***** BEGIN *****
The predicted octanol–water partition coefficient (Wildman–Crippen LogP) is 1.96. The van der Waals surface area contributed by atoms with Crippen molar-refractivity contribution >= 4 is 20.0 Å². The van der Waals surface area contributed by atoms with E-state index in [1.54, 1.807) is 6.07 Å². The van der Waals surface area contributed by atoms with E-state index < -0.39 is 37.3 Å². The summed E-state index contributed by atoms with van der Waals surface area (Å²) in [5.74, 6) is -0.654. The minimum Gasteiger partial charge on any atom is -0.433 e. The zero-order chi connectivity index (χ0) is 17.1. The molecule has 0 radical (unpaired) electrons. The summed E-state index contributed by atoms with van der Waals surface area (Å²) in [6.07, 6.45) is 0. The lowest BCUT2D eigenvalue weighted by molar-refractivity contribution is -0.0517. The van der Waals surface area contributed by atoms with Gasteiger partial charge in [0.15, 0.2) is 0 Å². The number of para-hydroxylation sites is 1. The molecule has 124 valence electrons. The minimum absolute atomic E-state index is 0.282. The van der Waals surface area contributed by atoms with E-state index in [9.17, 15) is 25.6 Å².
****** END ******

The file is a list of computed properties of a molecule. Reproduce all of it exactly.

The predicted octanol–water partition coefficient (Wildman–Crippen LogP) is 1.96. The van der Waals surface area contributed by atoms with Crippen molar-refractivity contribution >= 4 is 20.0 Å². The van der Waals surface area contributed by atoms with E-state index in [1.54, 1.807) is 6.07 Å². The van der Waals surface area contributed by atoms with E-state index < -0.39 is 37.3 Å². The summed E-state index contributed by atoms with van der Waals surface area (Å²) in [5.74, 6) is -0.654. The minimum Gasteiger partial charge on any atom is -0.433 e. The zero-order chi connectivity index (χ0) is 17.1. The molecule has 0 radical (unpaired) electrons. The summed E-state index contributed by atoms with van der Waals surface area (Å²) in [6.07, 6.45) is 0. The lowest BCUT2D eigenvalue weighted by molar-refractivity contribution is -0.0517. The van der Waals surface area contributed by atoms with Gasteiger partial charge in [0.15, 0.2) is 0 Å². The number of para-hydroxylation sites is 1. The molecule has 124 valence electrons. The minimum absolute atomic E-state index is 0.282. The van der Waals surface area contributed by atoms with E-state index in [9.17, 15) is 25.6 Å².